Two heads of lettuce down; 47 left to go. Actually, I think we will just let them bolt. I'm too busy picking peas to worry about the lettuce.

4 servings
30 minutes prep time

200 grams (scant 1/2 pound) bacon
16 to 24 garlic scapes
2 heads Bibb or Boston lettuce
2 cups chicken stock
about 3/4 teaspoon salt
freshly ground black pepper to taste
1/2 cup 10% cream

Chop the bacon fairly finely, and put it in a large, heavy-bottomed pot over medium heat to cook slowly until quite crisp. Stir regularly.

Meanwhile, trim the hard, thin ends from the garlic scapes, and cut them into inch-long pieces. Wash and trim the lettuce, and drain it well. Chop it coarsely.

When the bacon is done, lift out the pieces with a slotted spoon, and set them aside. If there is too much fat in the pan - there should be somewhere between 1 and 2 tablespoons - drain it off until the right amount remains. Return the pan  to the heat, and add the garlic scapes. Cook them until softened and browned in spots, stirring regularly; about 2 or 3 minutes. Add the well-drained lettuce, and mix it in until it is all evenly wilted.

Add the chicken stock, and simmer the soup for about 5 minutes. Add the salt and pepper. As usual, the amount of salt given assumes that you are using unsalted stock - be prepared to reduce that amount, possibly to zero, if you are using already salted stock.

Put the soup into a blender and blend until very smooth. Add the cream, and blend again. Return the soup to the pot and bring it back up to steaming hot, but do not let it simmer. Serve it with the bacon bits sprinkled over it.

Last year at this time I made Peas, Cheese & Egg Salad with Creamy Garlic Scape & Parsley Dressing.

Sunday, 29 June 2014

Some Early Peas and Some Pests

Tom Thumb Peas

We continue to make little changes in the way we plant things every year. This year we decided that our season is usually long enough that we can in some cases plant two crops, one after the other, in the same space. The idea was to plant early, determinate peas, pick and freeze them in a few big batches, then rip them out around July 1st, and plant a mix of determinate and indeterminate, but fast producing beans.

We planted two different early peas; Tom Thumb and Strike, as early as we could possibly get them out, then covered them with hoop-houses for a while. That was on April 14th. Tom Thumb is shown in the picture above. Most of the pods have 6 to 8 peas in them, but about 1 in 30 has 9 peas; and by odd chance the one I split open to show the peas happened to be a 9er. The peas could have been a little larger for perfection. I find that both of these peas tend to get large, swollen pods before the peas are fully developed, and so the peas are not always as large as I expect. The pods are rather tough, too, which doesn't make it any easier to determine ripeness.

Tom Thumb is an heirloom pea, or rather, there are a number of different heirloom peas that tend to get called Tom Thumb. They share in common being very short, determinate, early peas. We have tried a strain of Tom Thumb from Prairie Garden, and another one from The Cottage Gardener. Last year we decided we like the strain from The Cottage Gardener better, and that it also fit the description of Tom Thumb peas much better - the ones from Prairie Garden reached a foot and a half in height. The plants from Cottage Gardener are really short, and don't get much above 8" in height. Originally, Tom Thumb was started in cold-frames for super early production, which made their low height a requirement. In spite of the low height, they have a respectable number of pea pods per plant; perhaps 8 to 12 over a 2 to 3 week period.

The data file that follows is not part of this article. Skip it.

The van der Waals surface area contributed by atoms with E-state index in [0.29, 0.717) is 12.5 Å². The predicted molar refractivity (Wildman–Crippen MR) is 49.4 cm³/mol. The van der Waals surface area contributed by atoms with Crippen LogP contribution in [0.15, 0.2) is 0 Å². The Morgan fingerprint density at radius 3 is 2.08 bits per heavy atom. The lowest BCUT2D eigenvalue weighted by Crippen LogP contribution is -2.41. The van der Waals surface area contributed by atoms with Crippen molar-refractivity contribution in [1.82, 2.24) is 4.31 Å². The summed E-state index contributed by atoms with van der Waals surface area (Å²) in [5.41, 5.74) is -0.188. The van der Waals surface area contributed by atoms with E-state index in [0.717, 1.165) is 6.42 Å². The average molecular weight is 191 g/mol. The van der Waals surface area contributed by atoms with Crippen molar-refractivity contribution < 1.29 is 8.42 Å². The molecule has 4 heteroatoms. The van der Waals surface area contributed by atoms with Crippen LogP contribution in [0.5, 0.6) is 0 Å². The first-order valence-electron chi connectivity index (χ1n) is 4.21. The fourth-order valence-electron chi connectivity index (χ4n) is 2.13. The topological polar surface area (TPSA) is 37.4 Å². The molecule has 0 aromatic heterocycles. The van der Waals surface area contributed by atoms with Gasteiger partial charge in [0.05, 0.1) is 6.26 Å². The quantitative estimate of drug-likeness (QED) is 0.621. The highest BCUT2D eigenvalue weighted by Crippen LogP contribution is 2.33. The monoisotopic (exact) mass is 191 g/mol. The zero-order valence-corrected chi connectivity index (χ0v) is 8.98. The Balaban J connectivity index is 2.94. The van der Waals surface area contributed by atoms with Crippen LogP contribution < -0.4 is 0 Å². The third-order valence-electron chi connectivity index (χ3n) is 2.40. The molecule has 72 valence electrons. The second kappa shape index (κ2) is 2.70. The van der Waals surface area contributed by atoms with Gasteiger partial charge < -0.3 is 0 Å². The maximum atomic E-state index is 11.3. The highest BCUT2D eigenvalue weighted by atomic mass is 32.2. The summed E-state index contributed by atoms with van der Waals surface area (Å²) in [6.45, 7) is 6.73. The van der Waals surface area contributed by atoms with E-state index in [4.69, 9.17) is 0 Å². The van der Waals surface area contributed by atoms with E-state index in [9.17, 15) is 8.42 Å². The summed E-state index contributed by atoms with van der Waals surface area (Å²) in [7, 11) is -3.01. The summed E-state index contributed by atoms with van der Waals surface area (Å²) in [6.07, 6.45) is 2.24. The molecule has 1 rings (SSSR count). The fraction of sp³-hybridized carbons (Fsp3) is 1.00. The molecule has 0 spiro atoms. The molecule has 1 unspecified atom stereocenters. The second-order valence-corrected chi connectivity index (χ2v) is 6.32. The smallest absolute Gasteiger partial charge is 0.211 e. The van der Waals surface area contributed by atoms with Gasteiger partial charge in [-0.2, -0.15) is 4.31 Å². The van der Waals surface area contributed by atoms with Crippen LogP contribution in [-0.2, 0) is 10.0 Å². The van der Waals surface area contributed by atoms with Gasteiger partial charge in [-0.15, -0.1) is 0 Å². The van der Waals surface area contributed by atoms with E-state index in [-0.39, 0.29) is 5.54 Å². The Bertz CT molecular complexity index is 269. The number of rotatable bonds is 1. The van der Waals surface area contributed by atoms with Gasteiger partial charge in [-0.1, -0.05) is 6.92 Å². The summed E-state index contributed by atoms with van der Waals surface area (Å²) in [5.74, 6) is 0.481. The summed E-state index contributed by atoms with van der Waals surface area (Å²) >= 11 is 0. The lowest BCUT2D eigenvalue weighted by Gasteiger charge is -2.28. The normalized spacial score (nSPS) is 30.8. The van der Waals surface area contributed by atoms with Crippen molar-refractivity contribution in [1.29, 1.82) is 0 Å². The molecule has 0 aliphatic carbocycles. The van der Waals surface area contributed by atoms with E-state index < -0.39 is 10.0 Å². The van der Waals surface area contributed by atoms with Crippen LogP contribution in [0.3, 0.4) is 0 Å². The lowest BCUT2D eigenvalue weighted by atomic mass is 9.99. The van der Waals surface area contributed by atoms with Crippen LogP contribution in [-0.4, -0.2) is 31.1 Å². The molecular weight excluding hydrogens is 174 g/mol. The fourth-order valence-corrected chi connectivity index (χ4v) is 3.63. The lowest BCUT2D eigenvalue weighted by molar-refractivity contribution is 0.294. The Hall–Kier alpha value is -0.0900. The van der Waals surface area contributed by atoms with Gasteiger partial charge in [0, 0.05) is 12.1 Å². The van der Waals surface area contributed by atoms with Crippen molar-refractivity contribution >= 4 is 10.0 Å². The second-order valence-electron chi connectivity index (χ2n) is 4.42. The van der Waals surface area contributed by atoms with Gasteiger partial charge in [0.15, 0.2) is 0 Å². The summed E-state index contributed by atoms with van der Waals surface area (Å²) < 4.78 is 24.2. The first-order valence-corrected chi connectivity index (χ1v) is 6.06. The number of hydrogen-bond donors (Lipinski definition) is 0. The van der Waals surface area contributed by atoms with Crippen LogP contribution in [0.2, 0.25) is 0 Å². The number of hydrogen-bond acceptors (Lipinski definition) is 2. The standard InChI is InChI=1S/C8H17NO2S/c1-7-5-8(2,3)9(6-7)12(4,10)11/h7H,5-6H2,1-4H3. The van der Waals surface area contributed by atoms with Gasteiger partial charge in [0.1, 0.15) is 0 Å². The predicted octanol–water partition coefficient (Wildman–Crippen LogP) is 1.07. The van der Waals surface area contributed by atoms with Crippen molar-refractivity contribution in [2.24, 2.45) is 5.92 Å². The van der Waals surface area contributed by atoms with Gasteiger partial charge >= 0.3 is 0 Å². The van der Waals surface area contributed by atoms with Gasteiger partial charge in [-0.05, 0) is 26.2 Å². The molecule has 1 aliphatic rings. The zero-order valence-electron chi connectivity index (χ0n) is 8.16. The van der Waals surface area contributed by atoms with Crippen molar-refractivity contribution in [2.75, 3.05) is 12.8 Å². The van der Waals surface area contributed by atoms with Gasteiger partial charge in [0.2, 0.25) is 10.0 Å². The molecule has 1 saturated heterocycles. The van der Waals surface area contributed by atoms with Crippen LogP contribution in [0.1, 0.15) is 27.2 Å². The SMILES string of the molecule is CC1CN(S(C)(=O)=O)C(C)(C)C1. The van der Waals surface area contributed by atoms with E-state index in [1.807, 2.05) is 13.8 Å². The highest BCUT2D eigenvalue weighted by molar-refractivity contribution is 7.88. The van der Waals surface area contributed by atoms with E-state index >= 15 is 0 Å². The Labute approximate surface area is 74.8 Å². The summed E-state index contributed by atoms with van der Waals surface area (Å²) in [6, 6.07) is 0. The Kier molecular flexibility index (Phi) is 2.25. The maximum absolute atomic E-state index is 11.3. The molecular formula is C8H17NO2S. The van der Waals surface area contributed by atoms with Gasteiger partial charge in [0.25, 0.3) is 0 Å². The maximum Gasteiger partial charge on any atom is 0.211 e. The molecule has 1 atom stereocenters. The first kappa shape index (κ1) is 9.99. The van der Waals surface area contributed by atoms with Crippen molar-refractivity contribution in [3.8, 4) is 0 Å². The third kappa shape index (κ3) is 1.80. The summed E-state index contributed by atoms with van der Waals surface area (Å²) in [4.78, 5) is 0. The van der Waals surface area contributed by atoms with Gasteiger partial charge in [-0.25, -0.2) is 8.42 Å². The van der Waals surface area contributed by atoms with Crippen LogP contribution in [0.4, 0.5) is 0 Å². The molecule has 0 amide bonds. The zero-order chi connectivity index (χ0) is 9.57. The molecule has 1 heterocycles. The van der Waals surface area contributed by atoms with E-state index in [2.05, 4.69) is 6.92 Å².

Overall, while we like Tom Thumb, it did not work as well for our purpose as the Strike. It was just a few days slower to get started producing peas, probably in about 65 days for us, and it is slower to wind up production. Because we need to rip them out and replant, the resulting overall difference of about 7 to 10 days in the ground matters - that's 7 to 10 days that have to be taken off the growing season for the beans.

Strike Peas

Our other pea used in this experiment was Strike. I chose it because it was the shortest season pea I could find. William Dam, our source, says they are ready in 55 days. Ours probably took a little closer to 60, but they are still definitely the earliest pea we have ever grown. Moreover, they produced for about 2 weeks then were done - We planted the first bed of them on April 12th, and we pulled them out on June 27th. - 3 days ahead of our goal of July 1st.

Strike is not an heirloom pea; it appears it was bred in Idaho by PureLine Seeds Inc, of Idaho, presumably some time in the second half of the 20th century. The plants are longer and rangier than Tom Thumb, reaching up to 2' in length. They would have benefited from a few short sticks stuck into the bed, but they did okay just sprawling, so far as growth was concerned. They are also still short enough that we had no trouble keeping them under a hoop-house for as long as we needed. Plants are a very rich, dark blueish-green, and the peas are a stronger green than the Tom Thumb, which tend a little to the yellow side. Again, there were generally 6 to 8 peas per pod, but I haven't seen any with 9 peas. Quantity of pea pods produced is probably a good bit more than Tom Thumb  - maybe 50% more.